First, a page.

Pictured: Hardened street thugs.

In The Heat of The Night is another particularly brilliant piece of cinema that also quite effectively highlights historical issues prevalent in the time period that it was made and set. Sydney Poitier’s Virgil Tibbs is thrust into the middle of a murder case in a small Southern town, which, adding insult to injury, happens to be quite contrary to the idea of a black man being so competent in the ways of homicide investigation. Initially, Tibbs is arrested on suspicion of murder solely by virtue of his being alone in a train station in the middle of the night with a pocket full of cash—something no innocent “negro” would be able to possess. The folly of the Sparta police department is further exemplified by their constant jumping to conclusions and arresting the wrong suspects while Tibbs digs further into places “he doesn’t belong” such as the local town Boss’s personal life. Tibbs’s struggle to obtain (and subsequently maintain) legitimacy in the eyes of the local police reflects the struggles of black people at large to obtain equal status in the eyes of the white majority not just in the South, but all across the country. At the same time, Tibbs also earns the respect and even the friendship of the chief of police. Eventually, the corrupt, old-world establishment is overturned, and things in Sparta begin to show signs of hope and change for the better just as the sixties and seventies did for the majority of blacks in America.

Although it is probably one of my new favourite films, and certainly worth watching for its cinematic merits, There Will Be Blood showed less about the pragmatism and pioneer spirit of the Westward Movement and more about the corruption and deceit of “Big Oil” and the megalomaniacs that allegedly run such “Big” industries: oil, steel, the railroad, and even modern entities like broadcast media. To me, the movie was more an allegory about the dangers of rampant, unchecked capitalism which came about after the West was “won.” Prime example is the fact that the plot is mostly set in the early years of the 20th century and centers around a man who doesn’t simply wish to survive, but who wants to build his own little revenue empire and—quite literally—wipe out all his competition. Daniel Day-Lewis’s Daniel Plainview did, at first, embody the pragmatic and individualist mindset of the Old West (note his surely-excruciating crawl back to town after breaking his leg in a mining accident), but as time moved on, his wealth and power began to corrupt him until he became a twisted wreck of a man with no family beating a clergyman to death with a bowling pin. “I’m finished!” Finished growing (as a country), and finished exploring (as a people).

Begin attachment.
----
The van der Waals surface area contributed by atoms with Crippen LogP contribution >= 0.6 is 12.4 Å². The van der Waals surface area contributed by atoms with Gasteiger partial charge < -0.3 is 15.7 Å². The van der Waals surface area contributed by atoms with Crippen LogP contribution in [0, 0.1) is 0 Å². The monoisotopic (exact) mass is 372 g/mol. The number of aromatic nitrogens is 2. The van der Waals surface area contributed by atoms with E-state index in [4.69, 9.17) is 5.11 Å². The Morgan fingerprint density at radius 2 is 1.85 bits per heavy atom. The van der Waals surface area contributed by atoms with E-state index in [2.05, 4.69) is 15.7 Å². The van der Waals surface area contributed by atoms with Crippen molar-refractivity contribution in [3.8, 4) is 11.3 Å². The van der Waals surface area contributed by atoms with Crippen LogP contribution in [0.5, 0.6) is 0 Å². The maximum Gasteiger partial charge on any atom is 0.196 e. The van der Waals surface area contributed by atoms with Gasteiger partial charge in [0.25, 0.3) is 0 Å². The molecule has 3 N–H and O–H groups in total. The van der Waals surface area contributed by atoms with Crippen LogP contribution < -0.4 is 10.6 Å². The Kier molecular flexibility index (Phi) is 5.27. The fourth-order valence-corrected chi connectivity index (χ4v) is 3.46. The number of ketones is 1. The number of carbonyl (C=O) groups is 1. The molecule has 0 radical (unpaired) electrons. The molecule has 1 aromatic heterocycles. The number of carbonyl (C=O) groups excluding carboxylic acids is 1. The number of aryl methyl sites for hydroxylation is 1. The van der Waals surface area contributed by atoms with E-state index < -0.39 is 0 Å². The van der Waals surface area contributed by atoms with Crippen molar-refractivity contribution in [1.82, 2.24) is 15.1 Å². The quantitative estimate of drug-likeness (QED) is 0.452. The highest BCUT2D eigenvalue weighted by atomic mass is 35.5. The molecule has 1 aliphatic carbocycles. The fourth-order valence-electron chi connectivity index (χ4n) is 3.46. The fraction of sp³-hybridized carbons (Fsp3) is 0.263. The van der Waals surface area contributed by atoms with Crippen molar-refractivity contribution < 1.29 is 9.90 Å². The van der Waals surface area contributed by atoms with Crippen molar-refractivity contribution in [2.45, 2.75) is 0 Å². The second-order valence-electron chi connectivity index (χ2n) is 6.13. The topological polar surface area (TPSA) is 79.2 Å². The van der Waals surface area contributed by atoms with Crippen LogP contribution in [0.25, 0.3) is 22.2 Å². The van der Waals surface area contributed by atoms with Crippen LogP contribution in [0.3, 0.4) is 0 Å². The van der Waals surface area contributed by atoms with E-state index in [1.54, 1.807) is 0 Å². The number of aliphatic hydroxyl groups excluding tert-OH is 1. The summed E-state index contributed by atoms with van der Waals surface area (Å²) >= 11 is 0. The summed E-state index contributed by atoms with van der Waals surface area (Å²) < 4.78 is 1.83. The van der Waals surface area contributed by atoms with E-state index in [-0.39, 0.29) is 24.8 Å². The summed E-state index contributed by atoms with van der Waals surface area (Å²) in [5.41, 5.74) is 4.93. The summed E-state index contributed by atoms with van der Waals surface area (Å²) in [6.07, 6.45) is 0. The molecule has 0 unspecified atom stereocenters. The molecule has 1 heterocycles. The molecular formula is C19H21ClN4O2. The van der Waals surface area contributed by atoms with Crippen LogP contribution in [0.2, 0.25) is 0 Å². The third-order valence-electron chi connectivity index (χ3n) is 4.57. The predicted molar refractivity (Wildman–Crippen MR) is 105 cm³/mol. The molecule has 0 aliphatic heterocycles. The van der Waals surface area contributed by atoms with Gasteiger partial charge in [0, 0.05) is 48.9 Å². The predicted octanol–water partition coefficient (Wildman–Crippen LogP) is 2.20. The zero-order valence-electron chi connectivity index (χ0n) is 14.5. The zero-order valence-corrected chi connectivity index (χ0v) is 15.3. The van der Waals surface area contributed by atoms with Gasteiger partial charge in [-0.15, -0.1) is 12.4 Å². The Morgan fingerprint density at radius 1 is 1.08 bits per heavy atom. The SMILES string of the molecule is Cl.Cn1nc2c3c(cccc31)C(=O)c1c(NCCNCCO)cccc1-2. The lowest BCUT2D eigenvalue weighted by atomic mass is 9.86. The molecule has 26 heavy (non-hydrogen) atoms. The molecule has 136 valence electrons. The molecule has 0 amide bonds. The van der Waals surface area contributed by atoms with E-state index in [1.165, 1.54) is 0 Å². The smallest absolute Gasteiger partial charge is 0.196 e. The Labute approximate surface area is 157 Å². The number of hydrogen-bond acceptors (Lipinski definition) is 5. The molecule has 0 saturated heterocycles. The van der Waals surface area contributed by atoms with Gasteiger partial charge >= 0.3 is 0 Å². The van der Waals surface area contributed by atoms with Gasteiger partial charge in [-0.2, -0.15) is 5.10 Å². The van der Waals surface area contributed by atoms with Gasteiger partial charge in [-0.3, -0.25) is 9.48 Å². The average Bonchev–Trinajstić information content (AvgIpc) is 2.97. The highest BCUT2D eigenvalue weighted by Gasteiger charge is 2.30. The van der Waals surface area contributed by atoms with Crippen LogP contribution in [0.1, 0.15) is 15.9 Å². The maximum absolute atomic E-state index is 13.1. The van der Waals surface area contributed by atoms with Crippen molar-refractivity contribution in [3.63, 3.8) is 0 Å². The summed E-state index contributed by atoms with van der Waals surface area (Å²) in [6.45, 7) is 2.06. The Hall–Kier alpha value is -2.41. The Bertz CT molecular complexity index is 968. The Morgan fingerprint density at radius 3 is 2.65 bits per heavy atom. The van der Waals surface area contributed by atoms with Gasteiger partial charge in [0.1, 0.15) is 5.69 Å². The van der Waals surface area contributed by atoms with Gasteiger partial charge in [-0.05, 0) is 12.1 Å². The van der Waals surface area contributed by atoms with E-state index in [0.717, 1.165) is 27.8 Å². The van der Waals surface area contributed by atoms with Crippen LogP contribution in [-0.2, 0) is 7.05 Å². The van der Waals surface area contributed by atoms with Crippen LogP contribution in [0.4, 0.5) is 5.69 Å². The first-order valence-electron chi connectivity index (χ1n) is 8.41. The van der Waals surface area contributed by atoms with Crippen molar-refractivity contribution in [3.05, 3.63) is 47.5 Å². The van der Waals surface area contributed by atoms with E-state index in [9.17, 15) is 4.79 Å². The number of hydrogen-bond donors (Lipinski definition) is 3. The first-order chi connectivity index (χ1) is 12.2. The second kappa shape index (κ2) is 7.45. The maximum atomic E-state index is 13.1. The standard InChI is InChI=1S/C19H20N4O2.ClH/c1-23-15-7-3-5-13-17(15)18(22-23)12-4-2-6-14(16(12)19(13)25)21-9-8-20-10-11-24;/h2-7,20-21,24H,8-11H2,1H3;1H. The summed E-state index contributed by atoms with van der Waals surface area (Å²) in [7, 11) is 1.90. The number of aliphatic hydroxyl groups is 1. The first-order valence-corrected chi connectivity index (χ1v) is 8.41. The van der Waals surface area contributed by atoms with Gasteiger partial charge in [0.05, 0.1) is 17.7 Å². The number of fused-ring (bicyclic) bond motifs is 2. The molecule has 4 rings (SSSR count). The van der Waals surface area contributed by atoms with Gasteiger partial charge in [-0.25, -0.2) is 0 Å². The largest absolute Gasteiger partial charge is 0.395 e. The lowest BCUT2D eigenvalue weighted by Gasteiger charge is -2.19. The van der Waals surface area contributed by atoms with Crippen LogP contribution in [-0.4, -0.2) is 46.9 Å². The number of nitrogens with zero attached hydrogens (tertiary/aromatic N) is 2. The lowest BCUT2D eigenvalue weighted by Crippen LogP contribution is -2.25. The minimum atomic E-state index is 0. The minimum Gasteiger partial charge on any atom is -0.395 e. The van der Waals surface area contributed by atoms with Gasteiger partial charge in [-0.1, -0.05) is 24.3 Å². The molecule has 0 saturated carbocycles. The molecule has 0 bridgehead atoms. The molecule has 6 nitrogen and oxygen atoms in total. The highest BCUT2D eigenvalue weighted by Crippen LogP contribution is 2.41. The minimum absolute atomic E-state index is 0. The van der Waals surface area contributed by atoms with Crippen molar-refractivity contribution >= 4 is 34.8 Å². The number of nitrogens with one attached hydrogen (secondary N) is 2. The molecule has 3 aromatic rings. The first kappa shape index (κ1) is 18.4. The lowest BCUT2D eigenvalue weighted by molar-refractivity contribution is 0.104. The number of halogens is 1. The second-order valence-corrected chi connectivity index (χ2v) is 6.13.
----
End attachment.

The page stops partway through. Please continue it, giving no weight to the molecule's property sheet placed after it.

“How, Chief! Heap-big White Man bring-um your lines. Your motivation be-um non-threatening, still-face, and help-um White Man win-um White Girl. Ug.”